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Trump's media allies urge him to dump House Obamacare repeal plan

President Donald Trump (C) hosts Republican Congressional leaders (2nd L-R) Rep. Kevin McCarthy (R-CA); Senate Majority Leader Mitch McConnell (R-KY), Speaker of the House Paul Ryan (R-WI) and others during a working lunch in the Roosevelt Room at the White House March 1, 2017 in Washington, DC.
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President Donald Trump (C) hosts Republican Congressional leaders (2nd L-R) Rep. Kevin McCarthy (R-CA); Senate Majority Leader Mitch McConnell (R-KY), Speaker of the House Paul Ryan (R-WI) and others during a working lunch in the Roosevelt Room at the White House March 1, 2017 in Washington, DC.

Conservative media figures loyal to President Donald Trump are launching a wave of attacks to press him to abandon his support for the Republican bill to repeal the Affordable Care Act.

House Republicans and Trump have aimed to rally support for the plan, called the American Health Care Act, amid opposition from pockets of the party.

The proposal faces a tough task in clearing the Senate without changes, especially after a Congressional Budget Office score estimated millions more people would be uninsured under the plan and that older, poorer Americans would suffer the most from it.

Some staunch Trump supporters in the media sense a political calamity for the president, who previously said he sought a plan that would achieve health care for all Americans at lower costs. They are urging him to distance himself from the current bill — which they associate with House Speaker Paul Ryan — and seek an alternative as he faces potential backlash due to coverage losses.

"Donald Trump staked out the high moral ground by calling for a feasible system of universal health care to replace Obamacare. He shouldn't retreat from that no matter how much the establishment GOP dislikes it," Christopher Ruddy, Trump's friend and CEO of right-leaning news site Newsmax, wrote on Tuesday.

The criticism comes at a critical time for efforts to pass the bill. Ryan and the GOP House leadership may well need Trump's support to persuade skeptical lawmakers to back it.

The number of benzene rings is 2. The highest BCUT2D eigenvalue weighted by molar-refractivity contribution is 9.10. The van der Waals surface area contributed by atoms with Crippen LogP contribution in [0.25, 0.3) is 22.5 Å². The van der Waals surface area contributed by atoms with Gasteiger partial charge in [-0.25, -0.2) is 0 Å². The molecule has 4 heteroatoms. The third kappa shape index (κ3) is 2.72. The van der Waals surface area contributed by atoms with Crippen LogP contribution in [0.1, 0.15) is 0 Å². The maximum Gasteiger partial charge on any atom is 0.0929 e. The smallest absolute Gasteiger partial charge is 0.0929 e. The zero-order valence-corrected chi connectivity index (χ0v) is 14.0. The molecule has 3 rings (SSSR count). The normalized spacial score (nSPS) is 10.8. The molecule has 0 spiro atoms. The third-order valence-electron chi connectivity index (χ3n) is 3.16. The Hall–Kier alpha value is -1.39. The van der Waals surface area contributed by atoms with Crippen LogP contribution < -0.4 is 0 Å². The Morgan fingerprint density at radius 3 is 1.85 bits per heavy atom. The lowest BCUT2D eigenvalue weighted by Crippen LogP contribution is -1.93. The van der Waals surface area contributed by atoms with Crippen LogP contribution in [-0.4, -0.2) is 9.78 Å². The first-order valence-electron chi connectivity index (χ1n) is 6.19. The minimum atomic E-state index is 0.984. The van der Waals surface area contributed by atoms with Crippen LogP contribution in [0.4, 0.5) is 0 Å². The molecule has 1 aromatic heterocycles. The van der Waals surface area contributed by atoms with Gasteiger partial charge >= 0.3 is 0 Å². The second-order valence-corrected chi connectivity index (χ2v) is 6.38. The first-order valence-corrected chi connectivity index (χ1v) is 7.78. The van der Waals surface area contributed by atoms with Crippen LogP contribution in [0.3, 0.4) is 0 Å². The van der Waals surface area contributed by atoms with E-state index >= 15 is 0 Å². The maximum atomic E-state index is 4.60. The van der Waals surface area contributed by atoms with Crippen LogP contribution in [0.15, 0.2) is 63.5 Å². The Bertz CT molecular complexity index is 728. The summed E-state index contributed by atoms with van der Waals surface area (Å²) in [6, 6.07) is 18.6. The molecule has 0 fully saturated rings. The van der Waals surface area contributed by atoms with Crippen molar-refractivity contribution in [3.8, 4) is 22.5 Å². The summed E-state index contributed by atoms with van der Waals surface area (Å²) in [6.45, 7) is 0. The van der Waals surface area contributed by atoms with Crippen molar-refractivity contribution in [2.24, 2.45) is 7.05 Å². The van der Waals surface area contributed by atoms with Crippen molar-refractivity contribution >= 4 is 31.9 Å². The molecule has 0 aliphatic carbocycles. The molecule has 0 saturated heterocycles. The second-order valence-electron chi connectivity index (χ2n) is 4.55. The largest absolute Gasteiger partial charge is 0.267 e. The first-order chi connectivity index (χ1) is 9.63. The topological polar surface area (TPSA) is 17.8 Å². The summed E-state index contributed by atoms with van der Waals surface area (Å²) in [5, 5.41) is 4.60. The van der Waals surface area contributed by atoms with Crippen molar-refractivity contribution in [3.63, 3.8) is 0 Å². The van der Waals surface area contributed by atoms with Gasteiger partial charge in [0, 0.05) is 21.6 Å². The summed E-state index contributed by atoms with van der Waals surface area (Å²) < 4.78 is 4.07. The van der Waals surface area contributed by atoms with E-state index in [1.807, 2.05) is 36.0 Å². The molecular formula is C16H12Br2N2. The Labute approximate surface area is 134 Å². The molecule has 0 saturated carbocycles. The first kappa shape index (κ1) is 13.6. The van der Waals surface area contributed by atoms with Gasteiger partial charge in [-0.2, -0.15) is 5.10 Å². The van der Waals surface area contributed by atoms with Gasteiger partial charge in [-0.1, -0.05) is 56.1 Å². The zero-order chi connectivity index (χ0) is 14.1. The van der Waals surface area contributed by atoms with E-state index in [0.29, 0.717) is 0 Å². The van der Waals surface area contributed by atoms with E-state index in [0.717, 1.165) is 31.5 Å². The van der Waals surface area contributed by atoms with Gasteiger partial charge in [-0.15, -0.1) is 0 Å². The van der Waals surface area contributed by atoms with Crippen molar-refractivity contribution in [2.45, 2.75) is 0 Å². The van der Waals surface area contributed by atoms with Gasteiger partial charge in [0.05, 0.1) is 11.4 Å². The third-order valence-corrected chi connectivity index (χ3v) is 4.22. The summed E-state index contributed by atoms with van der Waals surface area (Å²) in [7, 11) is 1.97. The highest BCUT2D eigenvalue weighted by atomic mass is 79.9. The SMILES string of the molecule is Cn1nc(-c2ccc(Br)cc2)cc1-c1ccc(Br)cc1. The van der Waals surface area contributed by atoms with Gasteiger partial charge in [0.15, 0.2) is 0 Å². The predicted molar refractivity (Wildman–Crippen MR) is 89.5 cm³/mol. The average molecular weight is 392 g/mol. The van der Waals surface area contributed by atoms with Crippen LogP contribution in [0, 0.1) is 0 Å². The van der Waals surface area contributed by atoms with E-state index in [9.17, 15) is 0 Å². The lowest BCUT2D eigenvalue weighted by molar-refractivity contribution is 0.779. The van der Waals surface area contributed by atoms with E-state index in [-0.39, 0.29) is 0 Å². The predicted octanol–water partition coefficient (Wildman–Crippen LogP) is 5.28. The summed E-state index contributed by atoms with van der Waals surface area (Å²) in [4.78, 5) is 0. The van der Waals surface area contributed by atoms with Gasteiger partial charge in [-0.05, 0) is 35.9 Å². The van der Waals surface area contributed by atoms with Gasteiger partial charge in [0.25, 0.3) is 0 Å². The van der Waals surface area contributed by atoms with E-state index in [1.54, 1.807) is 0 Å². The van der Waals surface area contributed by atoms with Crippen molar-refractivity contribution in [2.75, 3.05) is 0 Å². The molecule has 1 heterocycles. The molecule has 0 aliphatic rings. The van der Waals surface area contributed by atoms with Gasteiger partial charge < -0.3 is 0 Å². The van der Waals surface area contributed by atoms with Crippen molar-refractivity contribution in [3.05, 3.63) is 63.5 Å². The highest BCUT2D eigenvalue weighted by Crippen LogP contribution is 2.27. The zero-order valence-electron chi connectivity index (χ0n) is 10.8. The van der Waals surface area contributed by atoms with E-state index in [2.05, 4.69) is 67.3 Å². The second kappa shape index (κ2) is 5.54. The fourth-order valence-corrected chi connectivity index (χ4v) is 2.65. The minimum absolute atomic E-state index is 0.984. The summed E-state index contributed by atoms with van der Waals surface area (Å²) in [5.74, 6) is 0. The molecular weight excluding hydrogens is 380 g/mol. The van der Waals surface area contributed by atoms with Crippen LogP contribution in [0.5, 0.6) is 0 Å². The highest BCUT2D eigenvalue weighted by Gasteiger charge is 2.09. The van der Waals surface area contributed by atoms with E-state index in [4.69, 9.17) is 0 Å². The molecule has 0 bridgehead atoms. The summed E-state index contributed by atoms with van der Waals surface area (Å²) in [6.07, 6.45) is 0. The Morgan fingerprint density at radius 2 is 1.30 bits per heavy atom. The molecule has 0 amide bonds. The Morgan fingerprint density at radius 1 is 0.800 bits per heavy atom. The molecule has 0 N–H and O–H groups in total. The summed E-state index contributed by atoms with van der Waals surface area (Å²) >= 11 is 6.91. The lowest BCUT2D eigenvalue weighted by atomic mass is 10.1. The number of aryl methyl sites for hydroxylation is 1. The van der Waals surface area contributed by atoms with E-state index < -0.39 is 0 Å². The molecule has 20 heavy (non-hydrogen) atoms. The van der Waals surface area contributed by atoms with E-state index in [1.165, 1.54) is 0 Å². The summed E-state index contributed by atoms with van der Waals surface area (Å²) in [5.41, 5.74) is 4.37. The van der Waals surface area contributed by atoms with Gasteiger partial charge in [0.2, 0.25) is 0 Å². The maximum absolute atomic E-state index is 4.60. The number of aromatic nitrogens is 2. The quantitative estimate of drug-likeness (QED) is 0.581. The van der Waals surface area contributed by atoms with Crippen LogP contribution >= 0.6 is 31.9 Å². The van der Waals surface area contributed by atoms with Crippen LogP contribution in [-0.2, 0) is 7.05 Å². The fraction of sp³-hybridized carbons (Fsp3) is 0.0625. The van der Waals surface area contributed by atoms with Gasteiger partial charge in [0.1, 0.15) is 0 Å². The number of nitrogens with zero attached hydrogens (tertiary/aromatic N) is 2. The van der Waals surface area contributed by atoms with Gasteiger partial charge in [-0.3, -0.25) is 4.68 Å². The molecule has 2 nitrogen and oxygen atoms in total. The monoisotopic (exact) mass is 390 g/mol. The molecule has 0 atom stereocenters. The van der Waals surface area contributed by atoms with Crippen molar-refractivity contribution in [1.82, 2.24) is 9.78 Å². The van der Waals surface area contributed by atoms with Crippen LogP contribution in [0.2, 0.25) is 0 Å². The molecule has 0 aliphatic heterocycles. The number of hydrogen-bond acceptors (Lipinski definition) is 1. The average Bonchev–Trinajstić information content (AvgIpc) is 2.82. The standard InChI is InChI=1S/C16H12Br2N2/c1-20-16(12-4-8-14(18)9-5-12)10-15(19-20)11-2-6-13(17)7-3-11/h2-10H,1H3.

Ruddy described the Republican plan, which he called "Ryan Care," as a "political death wish" because of the possible sharp rise in the number of people uninsured and the rollback of Medicaid expansion. He urged Trump to "ditch" the conservative House Freedom Caucus, which has opposed the bill, and seek out a plan that could potentially get bipartisan support in Congress.

Fox News commentator Eric Bolling, who called himself a Trump supporter from "the very beginning," also wrote on Tuesday that Trump should "scrap" the bill. He urged him to "send Paul Ryan and (Health and Human Services Secretary Tom Price) back to the drawing board" to come up with a "free market solution."

Right-wing site Breitbart, which often covers Trump positively, also fired a salvo this week, publishing audio from October in which Ryan said he would no longer defend Trump. In its report, Breitbart wrote that "the new audio file raises questions as to how loyal Ryan is to Trump politically — and is asking the new president to use precious political capital to push through legislation that seems arithmetically destined for congressional failure."

The White House has publicly maintained that Trump still supports the bill. On Tuesday, White House press secretary Sean Spicer said Trump is working with lawmakers on a compromise and insisted the current plan is the best chance Republicans will get to repeal the ACA, better known as Obamacare.

Still, Trump has kept himself at a distance from GOP lawmakers in recent comments.

"The Republicans, frankly, are putting themselves in a very bad position — I tell this to [Health and Human Services Secretary Tom Price] all the time — by repealing Obamacare," Trump said Monday. He argued that the system would eventually implode if the GOP did nothing, and said letting it do so is "certainly an option," though not one he likes.

On Wednesday morning, Ryan said in a Fox Business interview that the House wrote the bill with input from Trump and Senate committees.